He also recorded a forced fumble and fumble recovery against UConn but, beyond tackles and a few deflected passes, that’s basically the summary of his impact on the Tiger’s defense.

The question is why can’t he lock down a starting safety spot for Mizzou? If Sherrils can transform that stupendous athleticism into production, specifically turnovers, then he significantly improves his chances of getting noticed and improving his value. As of right now I’m not sure he’s on anyone’s board. Projection: UDFA

#38 Eric Beisel

Linebacker 6-3 240 R-Sr. | 247sports: 3-star/0.8672

Eric “Zeus” Beisel was stuck behind two solid run-stuffing linebackers, Andrew Wilson and Michael Scherer and it just so happens stuffing the run is Beisel’s forte. That may explain why it took so long for him to see the field.

The problem is, Beisel has not developed the range of skill sets needed to force his way into playing time. The two guys ahead of him had excellent college careers but went undrafted. That being said, if he calls his shot like he did against Arkansas, anything is possible. Projection: Day 3 pick

Names to Watch

#8 Thomas Wilson

Safety 5-10 200 Sr. | 247sports: 3-star/0.8568

Quick! Who is Missouri’s lead returning tackler? If you cheated and said Thomas Wilson because this section is about him—that’s fine.

It’s probably not a great stat that two thirds of Mizzou’s returning tacklers, Wilson (58), Sherrils (53), Cam Hilton (49) and Ronnell Perkins (43), are all safeties. That’s far too many tackles being made too far down the field. Combined the four had 8.5 TFLs, 11 pass deflections, and two interceptions and the coaching staff didn’t seem like they could settle on who they wanted to give the most snaps. Not everything a safety does shows up on the stat sheet, but a lack of numbers won’t help one stand out in a crowded field.

#20 Kaleb Prewett

Safety 6-1 210 R-Jr. | 247sports: 3-star/0.8534

The JUCO transfer from Kansas State is finally eligible and initial reports suggest he’s fighting for a starting position somewhere on the field. I’m honestly not sure what Prewett’s defined position is—he’s technically a safety but is supposedly going to play a hybrid linebacker role that was part of Missouri’s defensive identity under Dave Steckel.

Playing that position while having the athleticism to cover, the physicality to stuff the run and the capacity to grasp how offenses are trying to attack you is basically like being football’s Unicorn.

#21 Ish Witter

Running Back 5-10 195 Sr. | 247sports: 3-star/0.8463

Consecutive seasons with 500+ yards rushing and a greater than 4.0 YPC average apparently is not enough to wow fans or scouts. Witter had the unenviable reward of becoming the feature back for Missouri’s historically bad 2015 offense, but somehow he shouldered the burden of the blame in addition to the carries. Another player who featured prominently in Missouri’s 2015 protest struggling to shed a negative stigma, Witter has to be relieved that Damarea Crockett stepped into that lead back spot and allowed him to return to his natural role as a third down specialist.

#28 Logan Cheadle

Defensive Back 5-10 180 Sr. | 247sports: 3-star/0.8381

Somewhat undersized but with speed to burn, Cheadle hasn’t had many chances to test his mettle. Slotted in as a slot defender in his senior campaign he’ll have a chance to work within his skill set and could become a key part of Missouri’s secondary. Can he follow in the footsteps of E.J. Gaines and Aarion Penton?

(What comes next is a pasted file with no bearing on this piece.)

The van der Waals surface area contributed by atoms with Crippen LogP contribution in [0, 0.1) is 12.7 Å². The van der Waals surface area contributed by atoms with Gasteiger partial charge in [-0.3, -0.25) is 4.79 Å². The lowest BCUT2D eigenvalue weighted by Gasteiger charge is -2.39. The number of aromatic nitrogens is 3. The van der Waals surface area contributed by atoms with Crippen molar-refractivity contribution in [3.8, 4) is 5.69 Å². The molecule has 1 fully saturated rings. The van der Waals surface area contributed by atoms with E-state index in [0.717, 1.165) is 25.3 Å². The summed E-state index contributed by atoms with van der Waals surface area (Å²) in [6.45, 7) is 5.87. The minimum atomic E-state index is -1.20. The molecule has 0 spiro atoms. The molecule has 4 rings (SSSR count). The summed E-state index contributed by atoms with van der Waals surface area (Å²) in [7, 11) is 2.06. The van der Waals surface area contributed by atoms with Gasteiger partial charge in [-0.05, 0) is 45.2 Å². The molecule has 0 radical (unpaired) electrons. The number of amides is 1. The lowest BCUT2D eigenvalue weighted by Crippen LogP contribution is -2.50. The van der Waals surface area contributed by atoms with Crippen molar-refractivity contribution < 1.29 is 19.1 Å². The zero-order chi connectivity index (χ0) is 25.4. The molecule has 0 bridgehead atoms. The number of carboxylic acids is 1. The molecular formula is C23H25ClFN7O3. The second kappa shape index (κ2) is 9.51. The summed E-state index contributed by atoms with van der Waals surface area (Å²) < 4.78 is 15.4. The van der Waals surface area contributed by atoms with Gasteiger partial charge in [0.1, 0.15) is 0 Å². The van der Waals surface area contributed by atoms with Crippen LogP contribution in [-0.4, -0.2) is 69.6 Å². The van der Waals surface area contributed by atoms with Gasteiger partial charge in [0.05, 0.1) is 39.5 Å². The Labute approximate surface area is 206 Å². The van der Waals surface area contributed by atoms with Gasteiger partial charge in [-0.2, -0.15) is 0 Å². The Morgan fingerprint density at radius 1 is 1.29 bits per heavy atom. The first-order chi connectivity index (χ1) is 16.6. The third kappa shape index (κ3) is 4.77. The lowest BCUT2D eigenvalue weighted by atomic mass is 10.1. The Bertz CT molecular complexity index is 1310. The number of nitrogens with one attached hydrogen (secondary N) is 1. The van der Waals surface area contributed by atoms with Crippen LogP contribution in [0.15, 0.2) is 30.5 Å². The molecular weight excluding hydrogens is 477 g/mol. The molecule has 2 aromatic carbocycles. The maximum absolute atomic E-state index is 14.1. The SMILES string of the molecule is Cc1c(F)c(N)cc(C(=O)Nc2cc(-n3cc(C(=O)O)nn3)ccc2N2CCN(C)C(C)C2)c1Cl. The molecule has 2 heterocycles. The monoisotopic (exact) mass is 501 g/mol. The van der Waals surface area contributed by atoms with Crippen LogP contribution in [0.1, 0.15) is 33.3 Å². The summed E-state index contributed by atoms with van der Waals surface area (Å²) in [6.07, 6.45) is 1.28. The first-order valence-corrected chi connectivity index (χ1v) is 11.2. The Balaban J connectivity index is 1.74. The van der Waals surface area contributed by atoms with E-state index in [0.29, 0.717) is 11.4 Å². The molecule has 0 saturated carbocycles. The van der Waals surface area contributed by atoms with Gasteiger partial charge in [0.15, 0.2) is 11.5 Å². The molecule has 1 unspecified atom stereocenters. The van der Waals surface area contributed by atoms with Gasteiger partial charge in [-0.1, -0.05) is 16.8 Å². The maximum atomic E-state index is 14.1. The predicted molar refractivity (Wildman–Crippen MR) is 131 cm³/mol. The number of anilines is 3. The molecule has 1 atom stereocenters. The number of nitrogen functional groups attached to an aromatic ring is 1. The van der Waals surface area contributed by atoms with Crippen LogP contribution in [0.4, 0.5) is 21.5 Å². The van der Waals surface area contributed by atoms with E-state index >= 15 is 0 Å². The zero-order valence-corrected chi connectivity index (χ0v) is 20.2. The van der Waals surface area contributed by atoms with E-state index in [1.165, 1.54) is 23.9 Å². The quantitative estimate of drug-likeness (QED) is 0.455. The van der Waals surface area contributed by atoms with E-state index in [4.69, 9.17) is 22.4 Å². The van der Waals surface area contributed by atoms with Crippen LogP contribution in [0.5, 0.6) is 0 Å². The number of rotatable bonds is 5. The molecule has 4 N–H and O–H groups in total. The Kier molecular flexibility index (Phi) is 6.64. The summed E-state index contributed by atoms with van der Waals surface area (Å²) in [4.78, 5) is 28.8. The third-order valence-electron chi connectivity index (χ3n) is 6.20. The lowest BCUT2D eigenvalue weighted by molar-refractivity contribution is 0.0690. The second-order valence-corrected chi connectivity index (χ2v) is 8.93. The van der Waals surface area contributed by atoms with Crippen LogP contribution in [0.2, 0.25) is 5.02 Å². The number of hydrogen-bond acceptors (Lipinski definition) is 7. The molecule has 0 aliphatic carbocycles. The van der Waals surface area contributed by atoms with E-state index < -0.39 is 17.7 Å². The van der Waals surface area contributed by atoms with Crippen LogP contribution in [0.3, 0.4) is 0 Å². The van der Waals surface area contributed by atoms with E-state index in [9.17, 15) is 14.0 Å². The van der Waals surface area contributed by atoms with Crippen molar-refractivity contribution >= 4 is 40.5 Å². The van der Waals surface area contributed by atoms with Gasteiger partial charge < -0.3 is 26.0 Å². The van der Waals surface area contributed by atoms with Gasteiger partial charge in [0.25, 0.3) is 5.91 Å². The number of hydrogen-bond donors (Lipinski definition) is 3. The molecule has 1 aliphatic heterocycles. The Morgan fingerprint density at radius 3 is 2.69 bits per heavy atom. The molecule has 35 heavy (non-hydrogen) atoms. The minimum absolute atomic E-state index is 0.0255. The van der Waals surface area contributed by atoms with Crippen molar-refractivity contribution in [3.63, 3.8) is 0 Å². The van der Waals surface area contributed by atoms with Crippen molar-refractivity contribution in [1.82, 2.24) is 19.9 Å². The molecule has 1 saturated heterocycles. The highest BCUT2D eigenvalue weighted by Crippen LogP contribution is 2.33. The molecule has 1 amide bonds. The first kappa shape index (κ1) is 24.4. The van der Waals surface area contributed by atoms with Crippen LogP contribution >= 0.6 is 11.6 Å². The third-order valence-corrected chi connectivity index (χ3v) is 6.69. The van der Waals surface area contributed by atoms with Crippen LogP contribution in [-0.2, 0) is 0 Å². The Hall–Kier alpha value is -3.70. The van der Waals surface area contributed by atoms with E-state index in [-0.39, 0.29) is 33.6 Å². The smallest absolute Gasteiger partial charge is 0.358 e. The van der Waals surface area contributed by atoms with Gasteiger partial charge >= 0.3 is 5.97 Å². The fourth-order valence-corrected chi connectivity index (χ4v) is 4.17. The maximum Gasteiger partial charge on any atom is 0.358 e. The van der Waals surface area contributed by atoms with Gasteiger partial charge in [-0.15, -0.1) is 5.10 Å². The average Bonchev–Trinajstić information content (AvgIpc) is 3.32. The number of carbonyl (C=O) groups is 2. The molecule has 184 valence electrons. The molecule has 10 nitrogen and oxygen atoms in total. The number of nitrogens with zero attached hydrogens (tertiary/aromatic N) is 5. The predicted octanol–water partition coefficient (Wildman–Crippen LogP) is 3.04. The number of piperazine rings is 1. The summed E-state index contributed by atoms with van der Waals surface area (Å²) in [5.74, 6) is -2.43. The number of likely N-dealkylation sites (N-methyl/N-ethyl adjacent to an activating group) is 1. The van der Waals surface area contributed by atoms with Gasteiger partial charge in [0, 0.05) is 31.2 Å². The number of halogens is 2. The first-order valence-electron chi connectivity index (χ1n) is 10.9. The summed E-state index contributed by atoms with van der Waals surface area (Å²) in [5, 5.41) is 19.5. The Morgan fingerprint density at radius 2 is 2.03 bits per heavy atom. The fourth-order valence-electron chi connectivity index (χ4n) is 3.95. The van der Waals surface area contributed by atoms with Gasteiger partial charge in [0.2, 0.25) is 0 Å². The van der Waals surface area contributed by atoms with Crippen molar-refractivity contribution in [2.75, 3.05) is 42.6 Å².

#76 Tyler Howell

Offensive Lineman 6-8 330 Sr. | 247sports: 3-star/0.8808

If #OLineZou is to really become a thing, it probably could use a mammoth left tackle to protect its blindside. Basically all the previous Missouri lineman drafted played out of position in college and for some reason ended up playing center in the pros. That doesn’t seem like the path for JUCO transfer Howell, who has helped make Missouri’s pass-happy style work, albeit with the benefit of a system that gets the ball out quickly.

There are going to be a lot of eyes on Drew Lock next year and if Howell can give his QB time to make multiple reads in an up-tempo offense, he might make a name for himself come next April.

But what about...?

#1 Anthony Hines

Safety 6-1 195 Sr. | 247sports: 3-star/0.8556

When Hines transferred to Missouri, many thought Hines’ length and athleticism signaled a philosophical change for the Tigers’ secondary. Two years later, he hasn’t seen the field and moved from cornerback to a suddenly crowded safety group.

#95 Rashad Brandon

Defensive Line 6-3 305 R-Jr. | 247sports: 3-star/0.8445

How often do JUCO players have breakout seasons and get picked in the top half of the NFL draft the next year? Seems like it always takes 2-3 years. Brandon has turned a lot heads so far and if he can hold up to SEC competition he might move up some boards.

#3 Drew Lock

Quarterback 6-4 225 Jr. | 247sports: 4-star/0.9535

As much as he gets compared to Blaine Gabbert, Drew Lock isn’t declaring early. He’ll need fantastic junior and senior years to off-set his disappointing first two at Mizzou. Besides, 2018 is a loaded QB draft anyway—stick around Drew!

#5 Terry Beckner, Jr.

Defensive Lineman 6-4 290 Jr.| 247sports: 5-star/0.9918

Obvious mitigating factors, including two ACL injuries, have derailed Terry Beckner’s career. If he can recover and show he’s still the explosive, disruptive DT we saw start the past two seasons, there’s potential for an early jump from the former blue-chip recruit.

#26 Corey Fatony

Punter 5-11 205 Jr. | 247sports: 3-star/0.7941

A punter declaring early for the Draft—wouldn’t that be something? This is here purely to scare you into remembering Mizzou only has two more years of the best punter in America.

Alright, what do you think? Did I miss anyone? Was I too harsh about your favorite player? Are you upset because I disrespected your son? Are you absolutely positive Drew Lock is going to declare early?

Let me know in the comments.